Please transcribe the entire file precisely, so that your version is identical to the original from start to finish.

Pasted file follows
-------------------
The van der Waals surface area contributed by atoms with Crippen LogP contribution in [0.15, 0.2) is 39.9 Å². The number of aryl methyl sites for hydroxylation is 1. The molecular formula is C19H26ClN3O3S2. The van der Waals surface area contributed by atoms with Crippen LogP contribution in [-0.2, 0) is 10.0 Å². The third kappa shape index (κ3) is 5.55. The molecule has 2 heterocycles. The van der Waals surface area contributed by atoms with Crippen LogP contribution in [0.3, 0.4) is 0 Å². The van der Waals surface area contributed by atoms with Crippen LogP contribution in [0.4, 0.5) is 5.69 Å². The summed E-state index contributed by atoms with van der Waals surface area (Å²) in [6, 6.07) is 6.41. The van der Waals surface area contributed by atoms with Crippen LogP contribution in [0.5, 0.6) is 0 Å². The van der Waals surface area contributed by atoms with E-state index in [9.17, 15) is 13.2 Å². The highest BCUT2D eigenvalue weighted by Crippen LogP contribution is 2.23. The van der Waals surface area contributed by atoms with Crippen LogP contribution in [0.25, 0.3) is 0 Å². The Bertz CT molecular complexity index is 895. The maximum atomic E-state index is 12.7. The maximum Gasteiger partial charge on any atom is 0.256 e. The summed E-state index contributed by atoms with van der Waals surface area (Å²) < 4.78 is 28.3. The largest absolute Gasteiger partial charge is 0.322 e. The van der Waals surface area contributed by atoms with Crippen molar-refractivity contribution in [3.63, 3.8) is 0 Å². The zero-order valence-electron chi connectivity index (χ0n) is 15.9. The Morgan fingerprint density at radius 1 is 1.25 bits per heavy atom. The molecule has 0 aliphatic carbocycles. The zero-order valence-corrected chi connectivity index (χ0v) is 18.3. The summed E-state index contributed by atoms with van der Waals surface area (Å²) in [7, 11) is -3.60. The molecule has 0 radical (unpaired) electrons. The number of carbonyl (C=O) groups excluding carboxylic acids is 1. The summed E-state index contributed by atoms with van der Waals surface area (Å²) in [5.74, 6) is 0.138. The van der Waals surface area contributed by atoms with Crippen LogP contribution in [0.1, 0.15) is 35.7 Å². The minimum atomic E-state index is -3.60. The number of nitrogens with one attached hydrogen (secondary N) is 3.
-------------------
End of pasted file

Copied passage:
The van der Waals surface area contributed by atoms with Crippen LogP contribution in [0.15, 0.2) is 39.9 Å². The number of aryl methyl sites for hydroxylation is 1. The molecular formula is C19H26ClN3O3S2. The van der Waals surface area contributed by atoms with Crippen LogP contribution in [-0.2, 0) is 10.0 Å². The third kappa shape index (κ3) is 5.55. The molecule has 2 heterocycles. The van der Waals surface area contributed by atoms with Crippen LogP contribution in [0.3, 0.4) is 0 Å². The van der Waals surface area contributed by atoms with Crippen LogP contribution in [0.4, 0.5) is 5.69 Å². The summed E-state index contributed by atoms with van der Waals surface area (Å²) in [6, 6.07) is 6.41. The van der Waals surface area contributed by atoms with Crippen LogP contribution in [0.5, 0.6) is 0 Å². The van der Waals surface area contributed by atoms with E-state index in [9.17, 15) is 13.2 Å². The highest BCUT2D eigenvalue weighted by Crippen LogP contribution is 2.23. The van der Waals surface area contributed by atoms with Crippen LogP contribution in [0.25, 0.3) is 0 Å². The Bertz CT molecular complexity index is 895. The maximum atomic E-state index is 12.7. The maximum Gasteiger partial charge on any atom is 0.256 e. The summed E-state index contributed by atoms with van der Waals surface area (Å²) < 4.78 is 28.3. The largest absolute Gasteiger partial charge is 0.322 e. The van der Waals surface area contributed by atoms with Crippen molar-refractivity contribution in [3.63, 3.8) is 0 Å². The zero-order valence-electron chi connectivity index (χ0n) is 15.9. The Morgan fingerprint density at radius 1 is 1.25 bits per heavy atom. The molecule has 0 aliphatic carbocycles. The zero-order valence-corrected chi connectivity index (χ0v) is 18.3. The summed E-state index contributed by atoms with van der Waals surface area (Å²) in [7, 11) is -3.60. The molecule has 0 radical (unpaired) electrons. The number of carbonyl (C=O) groups excluding carboxylic acids is 1. The summed E-state index contributed by atoms with van der Waals surface area (Å²) in [5.74, 6) is 0.138. The van der Waals surface area contributed by atoms with Crippen LogP contribution in [0.1, 0.15) is 35.7 Å². The minimum atomic E-state index is -3.60. The number of nitrogens with one attached hydrogen (secondary N) is 3.